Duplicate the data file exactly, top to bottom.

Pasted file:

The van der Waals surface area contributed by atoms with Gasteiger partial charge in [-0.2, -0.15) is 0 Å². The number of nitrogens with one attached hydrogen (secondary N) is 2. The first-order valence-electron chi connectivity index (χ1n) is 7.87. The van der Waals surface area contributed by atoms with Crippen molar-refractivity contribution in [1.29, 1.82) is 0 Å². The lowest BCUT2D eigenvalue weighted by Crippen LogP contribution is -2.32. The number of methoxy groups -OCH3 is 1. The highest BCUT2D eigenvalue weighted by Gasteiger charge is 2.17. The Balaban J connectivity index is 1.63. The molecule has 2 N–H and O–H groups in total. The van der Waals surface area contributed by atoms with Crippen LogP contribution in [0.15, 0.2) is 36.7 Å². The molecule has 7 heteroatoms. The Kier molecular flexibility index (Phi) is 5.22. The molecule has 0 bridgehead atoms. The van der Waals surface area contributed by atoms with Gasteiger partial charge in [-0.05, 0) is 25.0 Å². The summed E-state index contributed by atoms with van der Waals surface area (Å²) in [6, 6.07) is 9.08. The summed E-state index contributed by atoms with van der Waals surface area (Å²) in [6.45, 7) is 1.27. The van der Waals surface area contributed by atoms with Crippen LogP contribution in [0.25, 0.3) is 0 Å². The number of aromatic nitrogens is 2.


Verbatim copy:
The van der Waals surface area contributed by atoms with Gasteiger partial charge in [-0.2, -0.15) is 0 Å². The number of nitrogens with one attached hydrogen (secondary N) is 2. The first-order valence-electron chi connectivity index (χ1n) is 7.87. The van der Waals surface area contributed by atoms with Crippen molar-refractivity contribution in [1.29, 1.82) is 0 Å². The lowest BCUT2D eigenvalue weighted by Crippen LogP contribution is -2.32. The number of methoxy groups -OCH3 is 1. The highest BCUT2D eigenvalue weighted by Gasteiger charge is 2.17. The Balaban J connectivity index is 1.63. The molecule has 2 N–H and O–H groups in total. The van der Waals surface area contributed by atoms with Crippen LogP contribution in [0.15, 0.2) is 36.7 Å². The molecule has 7 heteroatoms. The Kier molecular flexibility index (Phi) is 5.22. The molecule has 0 bridgehead atoms. The van der Waals surface area contributed by atoms with Gasteiger partial charge in [-0.05, 0) is 25.0 Å². The summed E-state index contributed by atoms with van der Waals surface area (Å²) in [6, 6.07) is 9.08. The summed E-state index contributed by atoms with van der Waals surface area (Å²) in [6.45, 7) is 1.27. The van der Waals surface area contributed by atoms with Crippen LogP contribution in [0.25, 0.3) is 0 Å². The number of aromatic nitrogens is 2.